This backyard activity is sure to spark children’s curiosity in our feathered friends. I Spy has always been a classic kids favourite, so why not try it with the birds around the area?

1. Print out these ‘I Spy’ cards that have of the most common birds in Canada, or make some at home. This is a great way to teach children about bird behaviour and the kinds of birds that live in your region. 

2. Visit a park or forest in the area and play I Spy… a bird! Once a bird on the list has been spotted, it can be given a check mark. If you are in the backyard, why not try hanging a bird feeder or make one at home to attract all kinds of beautiful birds.

Activity 3 | Scavenger hunt: map and track

Bugs and insects are valuable members of our ecosystems. Bugs and insects are important because they support many animals such as birds, fish and frogs and sources of food. They also support humans by tending to the land to keep it healthy, as well as pollinating our food, and producing things like honey and silk.

This scavenger hunt is the perfect backyard activity for kids who are curious and love to explore, so they can get up close and personal with the environment. It’s also a chance to learn about the behaviour of bugs and insects, the types of areas, plants and flowers they hang around, and how are an important part of any ecosystem.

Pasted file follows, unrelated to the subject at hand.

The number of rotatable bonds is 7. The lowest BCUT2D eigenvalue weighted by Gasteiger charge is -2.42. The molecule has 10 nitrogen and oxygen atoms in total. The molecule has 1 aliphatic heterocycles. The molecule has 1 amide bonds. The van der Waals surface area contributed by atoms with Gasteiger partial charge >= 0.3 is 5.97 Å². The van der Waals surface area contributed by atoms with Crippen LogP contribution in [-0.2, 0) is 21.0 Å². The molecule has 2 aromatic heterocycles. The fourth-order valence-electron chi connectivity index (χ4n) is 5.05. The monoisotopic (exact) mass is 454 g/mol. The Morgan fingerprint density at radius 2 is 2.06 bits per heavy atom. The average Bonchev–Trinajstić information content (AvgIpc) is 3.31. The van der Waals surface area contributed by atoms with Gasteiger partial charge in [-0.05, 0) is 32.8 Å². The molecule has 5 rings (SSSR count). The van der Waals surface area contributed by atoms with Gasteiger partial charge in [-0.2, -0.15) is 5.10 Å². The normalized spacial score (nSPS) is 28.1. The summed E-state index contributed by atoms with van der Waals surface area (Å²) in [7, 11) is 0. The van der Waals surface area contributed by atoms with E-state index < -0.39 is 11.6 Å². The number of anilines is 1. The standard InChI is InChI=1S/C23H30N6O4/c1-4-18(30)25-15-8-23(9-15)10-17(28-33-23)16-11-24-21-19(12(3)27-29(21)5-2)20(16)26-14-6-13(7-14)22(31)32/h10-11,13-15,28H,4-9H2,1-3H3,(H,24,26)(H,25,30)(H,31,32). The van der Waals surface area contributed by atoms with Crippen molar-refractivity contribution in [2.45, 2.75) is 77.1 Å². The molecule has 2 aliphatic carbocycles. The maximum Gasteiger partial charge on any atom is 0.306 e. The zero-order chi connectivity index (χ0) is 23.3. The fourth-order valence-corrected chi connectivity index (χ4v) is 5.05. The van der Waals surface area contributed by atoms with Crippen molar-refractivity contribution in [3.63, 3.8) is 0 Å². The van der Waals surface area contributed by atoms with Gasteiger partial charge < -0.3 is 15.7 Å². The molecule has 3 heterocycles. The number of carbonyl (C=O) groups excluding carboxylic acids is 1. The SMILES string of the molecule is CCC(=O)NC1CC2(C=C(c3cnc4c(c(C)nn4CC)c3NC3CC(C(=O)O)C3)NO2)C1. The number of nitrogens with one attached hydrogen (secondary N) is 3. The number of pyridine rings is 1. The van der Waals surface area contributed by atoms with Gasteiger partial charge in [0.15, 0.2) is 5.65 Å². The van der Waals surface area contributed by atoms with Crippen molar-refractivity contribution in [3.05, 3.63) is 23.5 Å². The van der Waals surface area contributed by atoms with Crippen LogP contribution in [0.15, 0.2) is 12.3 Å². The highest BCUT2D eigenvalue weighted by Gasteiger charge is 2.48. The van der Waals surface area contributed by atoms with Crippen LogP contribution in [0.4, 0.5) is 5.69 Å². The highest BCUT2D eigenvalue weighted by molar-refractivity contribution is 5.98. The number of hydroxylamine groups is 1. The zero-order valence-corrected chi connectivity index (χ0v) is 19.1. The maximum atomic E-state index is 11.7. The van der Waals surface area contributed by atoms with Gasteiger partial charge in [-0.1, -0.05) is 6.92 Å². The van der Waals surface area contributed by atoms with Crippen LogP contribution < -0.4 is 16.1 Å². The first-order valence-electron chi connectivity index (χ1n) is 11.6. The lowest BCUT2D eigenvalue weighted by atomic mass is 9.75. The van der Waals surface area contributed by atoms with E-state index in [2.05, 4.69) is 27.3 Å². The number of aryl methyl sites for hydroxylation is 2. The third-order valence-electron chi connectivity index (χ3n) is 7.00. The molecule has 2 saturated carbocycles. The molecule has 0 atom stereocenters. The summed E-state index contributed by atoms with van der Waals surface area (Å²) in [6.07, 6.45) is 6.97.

1. Start by walking around the area and pointing out certain features, such as trees, water etc. Then, ask them to draw a map of the area that will be explored. Try printing the ‘My Bug and Insect Map’ to help them map out the backyard or green space they will explore.
  2. Next, get a closer look at each area that they have mapped out, and try to spot what bugs and insects are hanging around. Help them identify the bug or insect and try to observe their behaviour. Using this printable “My Bug and Insect Tracker’, children will be able to track what they see by naming and drawing the little creatures they find.

These backyard activities are designed to inspire little ones to learn about biodiversity in a fun and interactive way. By getting outside in their own environment, they are able to understand what biodiversity means to them, and how they play a part in the nature around them. Hopefully this article about biodiversity for kids can be used as an educational tool and can encourage families to give these activities a try for the benefit of their children and the nature in their own backyards. 

This article was written by Rachel Solway on behalf of Babysits Canada. You can visit this babysitting platform to easily and quickly find a reliable babysitter, nanny and childminder in your area!